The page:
Scott Walker photographed in October 2012 by Jake Walters
◼ A REVEALING APPRECIATION of Scott Walker appears in today’s Observer obituaries of the decade … Co-director of Artangel Michael Morris recalls the great experimental musician as a witty and charming man who freed himself from the trappings of fame:
“ He’s a completely singular figure in late 20th-century, early 21st-century art and ideas. Scott’s work doesn’t fit into a cultural compartment: he was interested in all forms of human expression. . . Scott was held in such high regard by so many other artists. David Bowie often acknowledged his influence, as does Brian Eno. I think they also revered his ability to cast off the mantle of celebrity and focus simply on the work.
“ He was not in any way caught up in the myth of Scott Walker. You just felt that you were working with a very precise, open mind, someone who was completely uninterested in the trappings of image or fame. Bike or the bus were his preferred modes of travel. I think he’d found a way to live and work outside of the public gaze that was much more liberating and creative. . . ” / Continued online
Scott Walker in 1970: still transitioning from pop idol to icon
◼ ONE OF THE MOST RESPECTED singers of our age died on Friday in London aged 76: the US-born Noel Scott Engel, who became a British citizen in 1970.
I interviewed him as Scott Walker in 1967 for Britain’s “first teenage newspaper”, titled Cue and published by IPC. At that very moment he was transitioning from teen idol into a more serious solo icon with his first album Scott, released in September and featuring the brilliant rendering of Brel’s angsty songs My Death and Amsterdam. For him the last straw had been to appear that April in the Walker Brothers trio on the Sunday-night TV variety show hosted by Bob Monkhouse at the London Palladium, and on viewing it Scott decided to split. Among his solo moves that December he released as his first single the risqué Jackie, from the new album Scott 2 (another Brel co-composition with louche themes that caused the BBC to ban it from airplay). As it headed up the UK pop chart, we met during rehearsals for Scott’s appearance on a TV Christmas special at ABC’s Teddington studios.
He lived in Marylebone at the time, had split from the Brothers (who were not actually blood brothers), gone into a monastery to study Gregorian chants and then set about starting an idiosyncratic solo career. He hated both the idea of being a pinup and his all too evident “pop-star” good looks. His most startling admission to me was that he was drinking “a bottle of wine and a bottle of Scotch a day” – in order to coarsen his baritone voice, he said! Scott recorded four seminal albums, Scott 1 to 4 and then disappeared.
In 1984 came Climate Of Hunter, the first of an experimental and challenging series of albums over many years, with titles such as Tilt 1995, The Drift 2006 and Bish Bosch 2012. All of them broke the rules of regular music and back in the day I listened to each album twice and remain gobsmacked today. (There’s a great video clip, shown above in the 30th Century Man trailer, of a percussionist punching a side of raw pork to achieve the exact kind of thwack Scott sought for the song Clara on The Drift.)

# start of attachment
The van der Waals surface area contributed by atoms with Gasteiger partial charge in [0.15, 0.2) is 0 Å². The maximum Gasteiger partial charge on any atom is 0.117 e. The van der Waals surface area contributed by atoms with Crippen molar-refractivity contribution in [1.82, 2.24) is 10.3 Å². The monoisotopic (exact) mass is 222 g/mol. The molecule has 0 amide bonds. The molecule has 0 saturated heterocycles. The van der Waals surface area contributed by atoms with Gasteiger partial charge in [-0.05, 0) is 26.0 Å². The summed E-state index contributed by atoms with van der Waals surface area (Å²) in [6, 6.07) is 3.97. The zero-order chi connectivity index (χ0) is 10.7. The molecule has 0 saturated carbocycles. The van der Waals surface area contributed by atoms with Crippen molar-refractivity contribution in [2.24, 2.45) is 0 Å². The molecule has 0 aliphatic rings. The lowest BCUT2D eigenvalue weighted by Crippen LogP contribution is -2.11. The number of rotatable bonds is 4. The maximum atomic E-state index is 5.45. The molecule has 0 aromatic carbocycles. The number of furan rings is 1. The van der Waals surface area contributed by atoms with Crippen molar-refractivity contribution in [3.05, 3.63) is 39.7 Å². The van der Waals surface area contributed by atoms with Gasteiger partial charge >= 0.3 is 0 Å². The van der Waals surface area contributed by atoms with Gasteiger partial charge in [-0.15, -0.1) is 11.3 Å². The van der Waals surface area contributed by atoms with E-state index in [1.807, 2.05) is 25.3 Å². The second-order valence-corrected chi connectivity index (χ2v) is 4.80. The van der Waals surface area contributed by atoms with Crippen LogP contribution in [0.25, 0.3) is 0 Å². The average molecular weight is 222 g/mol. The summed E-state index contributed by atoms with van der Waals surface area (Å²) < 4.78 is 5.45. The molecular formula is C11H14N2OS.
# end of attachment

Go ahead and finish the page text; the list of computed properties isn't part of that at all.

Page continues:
In recent years Scott could often be seen in my local supermarket in west London doing the shopping with his partner Beverly. Older and gaunter, he pulled his baseball cap down over his face but it was quite obvious to perhaps six other shoppers marking him that we knew who he was and as respectful fans we kept our distance. Scott is survived by his daughter, Lee, his granddaughter, Emmi-Lee, and Beverly.
➢ 30 Century Man (2007), directed by Stephen Kijack: Comprehensive survey of Scott’s life from his early days as a jobbing bass player on the Sunset Strip in which he describes his “lost years” in terms of creativity. Premiered at the 2006 London Film Festival followed by the 2007 Berlin International Film Festival. Available from Amazon on Blue-Ray and DVD.
Among the last official photos of Scott by Jamie Hawkesworth. (Source 4AD)
◼ SET ASIDE 10 MINUTES AND HOLD YOUR BREATH. David Bowie’s first video for his January album is titled in plain English Blackstar, though the album itself is titled ★ following the Princely principle of symbols. The video is ghoulish, disturbing, eerie, messianic, ritualistic, jazzy, baffling – and a little mousey. His tale of a starman’s legacy out there in a faraway galaxy is musically immaculately orchestrated and makes compelling viewing and listening. It will have the geeks mining for references in its overwrought and folksy narrative. A momentarily real-world Bowie actually thumbs his nose at us singing “You’re the flash in the pan/ I’m the great I am!” yet the overall gist seems relentlessly morbid and we’re not helped by not being able to catch crucial lyrics, which for a music video is a drawback.
Directed by the Swedish music video maestro Johan Renck and premiered last night on Palladia TV, it’s unlike anything you’ve seen before. Natch.
“ The influence of latterday Scott Walker still appears to be making itself felt in the lyrics – they’re elliptical, filled with images of fear and death (“Take your passport and shoes and your sedatives”) and clearly just waiting to be unpicked by the more dedicated Bowiephile – but the music drifts episodically: from an ambient opening to vocals floating mournfully over a jerkily propulsive drum pattern and synthesisers squelching in vaguely acid houseish style to a sax solo to a beautiful, slow middle section with both a lovely melody and electronically-treated backing vocals. . . ”
The next Bowie: Click on image to hear audio of his single ’Tis Pity She’s a Whore
◼ BOWIE IS BACK IN BAFFLER MODE. A new single released today derives its name from an English Restoration drama on the theme of incest. In John Ford’s play ’Tis Pity She’s a Whore, the protagonist Giovanni brings about his own destruction. Though the play stands as classic of Eng Lit, ever since the 17th century it has been ignored or condemned as too racy.
The new Bowie single puts your teeth on edge with an abrasive percussion landscape echoing Michael Nyman, over which David Bowie affects an enfeebled voice to deliver mildly explicit lyrics in Restoration vein. Typically of Bowie, however, he offers his own distracting interpretation by saying: “If Vorticists wrote rock music it might have sounded like this.” Hmmm.